Why do you need fiber in losing weight?

With an increased interest in healthy eating, allMore often you can hear the word “fiber”, the meaning of which is not known to everyone. Deficiency of fiber in the diet leads to serious diseases of the gastrointestinal tract, obesity and other very unpleasant consequences. A lot of nutritionists say that fiber is the foundation of a healthy diet. What is it and what is its use? Read …

Fiber (scientifically “cellulose” orIn simple terms “dietary fiber”) is the most important component of the cell walls of plants, which is not digested by digestive enzymes of the body, but is processed by a useful microflora of the intestine. This is one of the most valuable nutrients, the utility of which can sometimes be overestimated. Here are the main reasons for including foods that contain fiber in the diet.


Excellent remedy against constipation

Fiber dilutes the stool, thereby reducingProbability of congestion in the body. Food rich in fiber passes the gastrointestinal tract (GIT) for 24-36 hours; Compare: products with low fiber content for this need 3-4 days!

By the way, constipation (which many people for some reasonIgnored) can lead to hemorrhoids, varicose veins of the pelvic organs and lower extremities, hernia, colitis, diverticulosis, polyposis and even colon cancer.


Perfectly cleanses the body

Fiber passes through the digestive tract without digestingAnd the body is not digested. At the same time, it literally “sweeps” out of the body all harmful substances, including slags and toxins. On the other hand, if fiber intake is low, food remains roam in the intestine, settle on its walls and poison the body.


Reduces the risk of cardiovascular disease

The use of fiber in food reducesBlood pressure and cholesterol level in the blood. Scientific research has shown that a regular abundant diet with products of plant origin reduces the death rate from coronary heart disease by 5 times!


Effective for weight loss

With a daily intake rate of about 35 grams,Taking even only 14 grams of fiber per day, you lose at least 1 kg in weight for two months. Important in this case is that the products with fiber saturate relatively quickly, due to its unique ability to absorb water (about 5 times its own volume).

Curiously: some people, having tasted pasta with fiber for lunch, easily refuse dinner, which leads to weight loss. By the way, such macaroni treat intestinal dysbacteriosis.


Reduces the risk of developing diabetes

Fiber of whole-grain foods, slowing downAssimilation of carbohydrates, fats and normalizing the level of glucose in the blood, reduces the risk of diabetes type 2 by one third. If you eat foods with fiber, containing antioxidants (vitamins C and E, beta-carotene), this indicator is significantly increased.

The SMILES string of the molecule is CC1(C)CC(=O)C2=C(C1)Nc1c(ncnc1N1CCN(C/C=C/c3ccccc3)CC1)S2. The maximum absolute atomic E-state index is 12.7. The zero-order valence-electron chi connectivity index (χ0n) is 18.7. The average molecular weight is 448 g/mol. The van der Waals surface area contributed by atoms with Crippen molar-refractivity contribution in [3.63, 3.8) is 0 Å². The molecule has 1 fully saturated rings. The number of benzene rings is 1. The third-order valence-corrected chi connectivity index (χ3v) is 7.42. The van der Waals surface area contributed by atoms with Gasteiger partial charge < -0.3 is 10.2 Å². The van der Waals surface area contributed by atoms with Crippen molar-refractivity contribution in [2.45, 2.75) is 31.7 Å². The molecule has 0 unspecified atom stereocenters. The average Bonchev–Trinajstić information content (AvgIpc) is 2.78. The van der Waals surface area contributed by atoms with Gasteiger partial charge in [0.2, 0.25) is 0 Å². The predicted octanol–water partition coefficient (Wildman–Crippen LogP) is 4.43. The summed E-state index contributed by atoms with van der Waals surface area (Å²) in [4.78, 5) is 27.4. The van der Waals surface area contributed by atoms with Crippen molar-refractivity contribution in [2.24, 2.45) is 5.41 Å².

Prevents gastrointestinal ulcer

Communicate with people suffering from a stomach ulcer or 12-типерстной intestines – and you will make клетчатку an integral part of the ration.


Prevents the appearance of gallstones

As a rule, the stones in the gallbladderThink only when they have already appeared, while the latter can bring you a lot of trouble. Is not it easier to prevent the problem? Fiber normalizes the liver’s liver function, reduces the absorption of bile acids and cholesterol, which prevents the formation of gallstones.


Reduces the likelihood of premature death

Regular consumption of whole grains is more than 1/5, reduces the risk of early death.

What foods are the most fiber?

1) Whole-grain products: Bread from wholemeal flour, whole-grain pasta, whole-grain cereal, etc. In one slice of bread the gross fiber content is the same as in 8 slices of white, and nutrients – about 3 times more!

2) Fresh vegetables and fruits.

3) Nuts and dried fruits, mushrooms and berries.

4) Legumes. If you increase the consumption of legumes from 1 time per week to 4, the risk of developing pancreatic cancer will be reduced by 20 times! Legumes also counteract the development of prostate cancer.

To consume the necessary amount of fiber, you need to eat:

– at least 3 fruits a day;

– at least 3 servings (approximately 100 ml each) of vegetables per day;

– at least 4 servings of bread from wholemeal flour, cereals, brown rice, oatmeal per day;

– Several times a week: beans, peas, corn or soy.

But here are some useful data on the content of fiber in food:

1 cup 100% of the porridge – 26.4 g

1 piece avocado -10 g

1 cup fresh raspberries – 9 g

1 cup of soup with beans – 8 g

1 cup plov of brown rice and lentils – 6.4 g

1 cup bran flakes – 6 g

1 pear – 5.5 g

1 cup of meat or chicken soup with vegetables – 5 g

1 cup brown rice – 5 grams

1 cup of lettuce and 1 cup of carrots – 4.8 grams

2 cups lettuce – 2.4 g

1 fresh orange – 2 g

1 cup of dry breakfast from whole oatmeal and wheat starch – 1.6 g